Henry Kuttner was one of the best short story writers of the 1950s Golden Age of magazine SF. Along with C. (for Catherine) L. Moore, often writing as “Lewis Padgett,” they produced some of the best stuff I ever read as a kid. Much of it was very, very funny.
I wish I could remember more about “The Twonky.” I liked the word enough that I used it in the early stages of writing my movie, Millennium. It meant something from the future left behind by a time traveler, something that could upset the normal course of history. I have the feeling that Kuttner’s (and Moore’s, though she is not credited) Twonky was a children’s toy from the future, but I can’t be sure of that. Whatever it was, they totally butchered it here. It might have made a good 30-minute Twilight Zone episode, but stretched to almost an hour and a half it is really, really bloated.
It stars a man I’ve always liked: Hans Conried. He did a lot of voice work, narrated a lot of Dr. Seuss cartoons, was Snidely Whiplash on “The Dudley Do-Right Show,” was in “Lost in Space.” He hosted one of my favorite obscure TV shows, “Fractured Flickers,” a Jay Ward production wherein they took old silent movies and made their own soundtracks, like Woody Allen did in What’s Up, Tiger Lily? He is criminally wasted here, the only one in sight with the least bit of talent.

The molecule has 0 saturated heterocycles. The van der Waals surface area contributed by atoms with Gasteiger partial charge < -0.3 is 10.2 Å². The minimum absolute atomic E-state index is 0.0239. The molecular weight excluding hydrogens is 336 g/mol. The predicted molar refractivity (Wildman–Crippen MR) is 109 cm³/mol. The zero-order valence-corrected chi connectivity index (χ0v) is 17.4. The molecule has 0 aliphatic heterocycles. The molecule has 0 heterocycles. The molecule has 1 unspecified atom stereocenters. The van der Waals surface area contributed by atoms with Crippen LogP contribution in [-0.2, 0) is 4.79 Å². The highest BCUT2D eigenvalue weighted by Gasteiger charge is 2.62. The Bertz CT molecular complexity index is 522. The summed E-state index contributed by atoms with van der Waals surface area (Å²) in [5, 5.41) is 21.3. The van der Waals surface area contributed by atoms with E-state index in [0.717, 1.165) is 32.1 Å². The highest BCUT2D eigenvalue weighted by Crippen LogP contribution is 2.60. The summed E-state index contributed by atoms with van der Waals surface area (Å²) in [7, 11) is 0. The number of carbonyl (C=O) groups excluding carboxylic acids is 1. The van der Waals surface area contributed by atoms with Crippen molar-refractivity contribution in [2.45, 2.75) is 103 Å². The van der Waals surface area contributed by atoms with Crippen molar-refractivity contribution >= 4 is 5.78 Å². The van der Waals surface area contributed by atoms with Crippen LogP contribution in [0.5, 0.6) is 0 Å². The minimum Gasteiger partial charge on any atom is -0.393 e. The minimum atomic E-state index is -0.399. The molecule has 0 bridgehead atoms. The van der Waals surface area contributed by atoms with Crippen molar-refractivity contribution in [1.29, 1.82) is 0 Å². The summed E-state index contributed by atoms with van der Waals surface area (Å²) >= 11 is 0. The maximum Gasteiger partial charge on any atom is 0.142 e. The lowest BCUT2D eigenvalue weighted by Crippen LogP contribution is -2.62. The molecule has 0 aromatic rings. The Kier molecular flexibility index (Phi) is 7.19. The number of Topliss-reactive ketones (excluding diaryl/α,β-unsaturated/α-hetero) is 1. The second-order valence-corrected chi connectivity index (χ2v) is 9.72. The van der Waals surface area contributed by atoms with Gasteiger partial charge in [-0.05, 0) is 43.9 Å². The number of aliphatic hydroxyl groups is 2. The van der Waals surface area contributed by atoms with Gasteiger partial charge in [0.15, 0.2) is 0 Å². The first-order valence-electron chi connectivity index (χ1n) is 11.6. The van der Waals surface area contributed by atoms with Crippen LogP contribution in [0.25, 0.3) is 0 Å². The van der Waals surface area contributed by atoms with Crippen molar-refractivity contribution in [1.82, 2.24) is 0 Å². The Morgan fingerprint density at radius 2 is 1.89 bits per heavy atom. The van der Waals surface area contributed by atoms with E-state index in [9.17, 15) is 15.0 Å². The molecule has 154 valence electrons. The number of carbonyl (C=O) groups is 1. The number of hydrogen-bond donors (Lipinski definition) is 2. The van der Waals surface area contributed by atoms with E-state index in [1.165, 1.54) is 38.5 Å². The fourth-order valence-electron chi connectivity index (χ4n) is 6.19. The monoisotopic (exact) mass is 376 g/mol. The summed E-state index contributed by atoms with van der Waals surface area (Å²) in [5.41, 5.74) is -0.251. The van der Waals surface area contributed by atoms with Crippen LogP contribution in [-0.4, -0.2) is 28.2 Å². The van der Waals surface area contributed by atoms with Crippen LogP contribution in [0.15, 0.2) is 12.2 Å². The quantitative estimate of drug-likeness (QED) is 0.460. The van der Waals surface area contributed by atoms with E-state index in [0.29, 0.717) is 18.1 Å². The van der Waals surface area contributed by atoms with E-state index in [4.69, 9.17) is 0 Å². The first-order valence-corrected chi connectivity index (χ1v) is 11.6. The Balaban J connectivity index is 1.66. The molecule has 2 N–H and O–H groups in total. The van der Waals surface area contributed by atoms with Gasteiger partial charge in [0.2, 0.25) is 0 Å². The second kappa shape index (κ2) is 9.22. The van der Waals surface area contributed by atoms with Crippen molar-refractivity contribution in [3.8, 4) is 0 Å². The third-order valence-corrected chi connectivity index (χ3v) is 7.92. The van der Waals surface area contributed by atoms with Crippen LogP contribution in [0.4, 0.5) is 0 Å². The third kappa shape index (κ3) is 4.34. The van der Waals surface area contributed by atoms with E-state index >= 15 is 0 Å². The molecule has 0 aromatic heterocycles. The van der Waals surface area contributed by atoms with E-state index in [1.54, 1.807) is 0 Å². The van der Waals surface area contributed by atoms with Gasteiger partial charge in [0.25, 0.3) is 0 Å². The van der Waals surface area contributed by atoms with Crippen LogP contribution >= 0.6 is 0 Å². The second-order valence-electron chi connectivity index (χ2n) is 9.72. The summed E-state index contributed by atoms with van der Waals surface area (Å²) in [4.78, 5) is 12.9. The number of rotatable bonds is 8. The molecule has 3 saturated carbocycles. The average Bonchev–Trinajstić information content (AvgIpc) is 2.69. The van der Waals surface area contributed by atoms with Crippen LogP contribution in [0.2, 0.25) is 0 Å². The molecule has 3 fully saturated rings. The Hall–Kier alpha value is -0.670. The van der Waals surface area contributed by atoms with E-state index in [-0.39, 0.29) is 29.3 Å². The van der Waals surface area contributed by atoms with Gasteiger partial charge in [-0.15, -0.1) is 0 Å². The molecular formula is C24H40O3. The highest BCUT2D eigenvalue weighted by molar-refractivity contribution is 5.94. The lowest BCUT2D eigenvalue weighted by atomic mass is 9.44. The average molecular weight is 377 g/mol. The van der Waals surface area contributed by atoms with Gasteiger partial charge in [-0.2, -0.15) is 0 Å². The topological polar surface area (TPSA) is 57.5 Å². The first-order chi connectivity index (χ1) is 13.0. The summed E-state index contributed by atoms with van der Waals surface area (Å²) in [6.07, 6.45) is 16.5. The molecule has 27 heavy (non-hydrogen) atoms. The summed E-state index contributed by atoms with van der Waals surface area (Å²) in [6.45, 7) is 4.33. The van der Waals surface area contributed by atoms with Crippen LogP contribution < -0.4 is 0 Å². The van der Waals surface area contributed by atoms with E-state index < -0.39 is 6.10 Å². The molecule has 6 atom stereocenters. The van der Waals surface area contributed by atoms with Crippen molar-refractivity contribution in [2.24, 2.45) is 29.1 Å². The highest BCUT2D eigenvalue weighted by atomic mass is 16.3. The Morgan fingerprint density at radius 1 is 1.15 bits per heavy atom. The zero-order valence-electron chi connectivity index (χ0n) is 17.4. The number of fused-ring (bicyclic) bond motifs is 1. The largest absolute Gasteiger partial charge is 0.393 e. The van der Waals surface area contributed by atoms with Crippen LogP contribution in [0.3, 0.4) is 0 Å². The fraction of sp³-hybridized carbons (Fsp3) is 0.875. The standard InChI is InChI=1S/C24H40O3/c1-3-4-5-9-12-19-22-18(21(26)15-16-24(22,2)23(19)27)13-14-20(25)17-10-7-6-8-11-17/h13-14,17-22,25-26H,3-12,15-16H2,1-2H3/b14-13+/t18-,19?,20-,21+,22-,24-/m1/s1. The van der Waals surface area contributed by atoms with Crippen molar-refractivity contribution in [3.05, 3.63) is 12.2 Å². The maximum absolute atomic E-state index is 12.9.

Here the Twonky is a little TV set that interferes with his life. It stumbles around the house, manipulated by stagehands you can almost see from time to time. It lights his cigarettes, cleans his dishes, answers his phone with a monotone, robot voice. And it sobers him up instantly with a zap ray, and when anyone else threatens it, it zaps them and they stumble off muttering “I have no complaints.” With a little tighter editing it might have been mildly amusing, But it’s not. Not a single laugh.
The only other thing interesting about it is that it was directed by someone named Arch Oboler, famous for directing the very first 3D movie, Bwana Devil. I’ve never seen it, but I assume it’s very, very bad.